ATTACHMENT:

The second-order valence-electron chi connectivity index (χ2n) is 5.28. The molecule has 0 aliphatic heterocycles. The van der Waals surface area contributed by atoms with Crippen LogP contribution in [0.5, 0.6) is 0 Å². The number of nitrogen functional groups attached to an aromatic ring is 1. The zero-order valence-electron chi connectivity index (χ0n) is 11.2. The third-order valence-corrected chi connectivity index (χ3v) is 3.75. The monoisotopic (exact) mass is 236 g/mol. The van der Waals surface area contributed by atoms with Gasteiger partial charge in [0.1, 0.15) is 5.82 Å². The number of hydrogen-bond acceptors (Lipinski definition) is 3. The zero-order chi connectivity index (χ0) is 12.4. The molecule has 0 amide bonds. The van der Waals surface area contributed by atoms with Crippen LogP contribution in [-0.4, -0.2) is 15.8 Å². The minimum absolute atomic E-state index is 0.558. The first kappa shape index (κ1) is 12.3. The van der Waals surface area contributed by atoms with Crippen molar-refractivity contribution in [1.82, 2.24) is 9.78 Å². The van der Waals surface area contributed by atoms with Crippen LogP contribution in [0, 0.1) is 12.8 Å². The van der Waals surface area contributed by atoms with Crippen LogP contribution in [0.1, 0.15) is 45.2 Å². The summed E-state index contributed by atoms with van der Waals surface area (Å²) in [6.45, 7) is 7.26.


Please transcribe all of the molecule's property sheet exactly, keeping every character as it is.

The second-order valence-electron chi connectivity index (χ2n) is 5.28. The molecule has 0 aliphatic heterocycles. The van der Waals surface area contributed by atoms with Crippen LogP contribution in [0.5, 0.6) is 0 Å². The number of nitrogen functional groups attached to an aromatic ring is 1. The zero-order valence-electron chi connectivity index (χ0n) is 11.2. The third-order valence-corrected chi connectivity index (χ3v) is 3.75. The monoisotopic (exact) mass is 236 g/mol. The van der Waals surface area contributed by atoms with Gasteiger partial charge in [0.1, 0.15) is 5.82 Å². The number of hydrogen-bond acceptors (Lipinski definition) is 3. The zero-order chi connectivity index (χ0) is 12.4. The molecule has 0 amide bonds. The van der Waals surface area contributed by atoms with Crippen LogP contribution in [-0.4, -0.2) is 15.8 Å². The minimum absolute atomic E-state index is 0.558. The first kappa shape index (κ1) is 12.3. The van der Waals surface area contributed by atoms with Crippen molar-refractivity contribution in [1.82, 2.24) is 9.78 Å². The van der Waals surface area contributed by atoms with Crippen LogP contribution in [0, 0.1) is 12.8 Å². The van der Waals surface area contributed by atoms with Crippen LogP contribution in [0.1, 0.15) is 45.2 Å². The summed E-state index contributed by atoms with van der Waals surface area (Å²) in [6.45, 7) is 7.26.